I went to have blood drawn the other day. As I waited in the crowded waiting room, I watched the technicians open the door to the blood drawing area and call out a name. Which one will call my name, I wondered. I hope it is a good one, not one who has insomnia, is mad at a spouse, had a fender bender on the way to work, is suffering from low blood sugar and needs a candy bar. Finally my turn came. A middle-aged, cheerful woman named Maureen ushered me into the cubicle, where I sat down and rolled up a sleeve. She tied the tubing tight around my upper arm and began patting the area where she hoped for a plump vein. There were too many “hmmms” and “arrghs” for my comfort and when she finally pricked the skin and began exploring it was painful. Now, the noises were coming from me. She was full of apologies as she abandoned that site, put a bandaid on, and said she would have to try the other arm. (more…)
Once my ten-year old son and I were in the grocery store, and we witnessed a crime. A man stood over the mounds of grapes, plucking and tasting one after another from different bunches. “What right,” I hissed to my son, “does he have to eat grapes? What if everynone did that!” I ranted all the way home, so much so that “the man who ate the grapes” became one of those family phrases that can bring a chuckle decades later.
Where did that outrage come from? Like many passions it came from childhood. When I was in grade school, my mother was a graduate student in philosophy, and I learned from her about the categorical imperative. What I grasped at that impressionable age was that if you are thinking about doing something, you should imagine that everyone around you, even everyone on earth, will do the same thing. Because if you have the right to do it, then, of course, so does everyone else. I immediately saw that I should not throw my gum wrapper out the car window. If everyone did that the air would be thick, the ground covered, with foil and paper. And, if everyone acted like the man who ate the grapes, we would be left with a pile of stems, right?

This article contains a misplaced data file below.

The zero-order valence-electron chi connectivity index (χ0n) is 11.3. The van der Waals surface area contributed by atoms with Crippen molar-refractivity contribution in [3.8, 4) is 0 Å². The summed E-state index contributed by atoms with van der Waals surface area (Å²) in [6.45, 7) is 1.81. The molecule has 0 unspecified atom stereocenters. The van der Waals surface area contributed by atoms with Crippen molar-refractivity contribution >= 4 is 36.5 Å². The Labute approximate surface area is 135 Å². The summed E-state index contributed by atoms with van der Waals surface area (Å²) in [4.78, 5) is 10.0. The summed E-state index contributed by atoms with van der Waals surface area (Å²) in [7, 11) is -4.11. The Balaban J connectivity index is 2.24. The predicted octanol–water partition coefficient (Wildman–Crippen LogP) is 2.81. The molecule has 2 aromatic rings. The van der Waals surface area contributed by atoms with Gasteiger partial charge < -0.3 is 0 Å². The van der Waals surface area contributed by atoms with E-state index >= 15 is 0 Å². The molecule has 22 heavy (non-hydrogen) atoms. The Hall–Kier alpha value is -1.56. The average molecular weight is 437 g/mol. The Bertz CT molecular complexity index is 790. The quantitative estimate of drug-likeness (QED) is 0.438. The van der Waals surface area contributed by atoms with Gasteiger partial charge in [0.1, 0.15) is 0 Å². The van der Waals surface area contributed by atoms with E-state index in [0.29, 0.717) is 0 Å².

Another passion that has guided my choices as an adult came from my father. From him I gained a deep appreciation for the democratic process. He was an enthusiastic, if not always successful, politician in my early years. He loved the race and was passionate about his underdog causes. I learned from him the joys of participating in the system, imperfect as it may be. The concept of democracy, where ideally each person has an equal voice, moves me deeply; I confess to even tearing up in the voting booth when I think about it. If we all took each vote that seriously, thinking about our needs, the needs of others, the greater good — and the categorical imperative — wow, it could be an amazing world!
Now I find myself all grown up, a professional mediator, and I see that these values instilled by my parents are core to what I do and why. My cases are complex conflicts over the use of natural resources and protection of the environment. My first and most important job is to get the right people at the table to find a solution. I am insistent that every interest with a stake in the outcome be represented. Each of those voices has a right to participate, to have a say in that ultimate solution. Of course it would be easier in many cases if the troublemakers, the obstructionists or the little guys were left out. Then the powerful players could cut a deal “on behalf of everyone.” But that strategy offends me deeply. To resolve the most difficult conflicts we face requires us all to take part, get educated, speak up and above all to listen to other voices. To approach these problems like the self-absorbed man who ate the grapes will not do.
I welcome your thoughts and stories about the origins of your passions and values. And by the way, you can still be my friend if you have sampled grapes at the grocery store. I am working on my tolerance.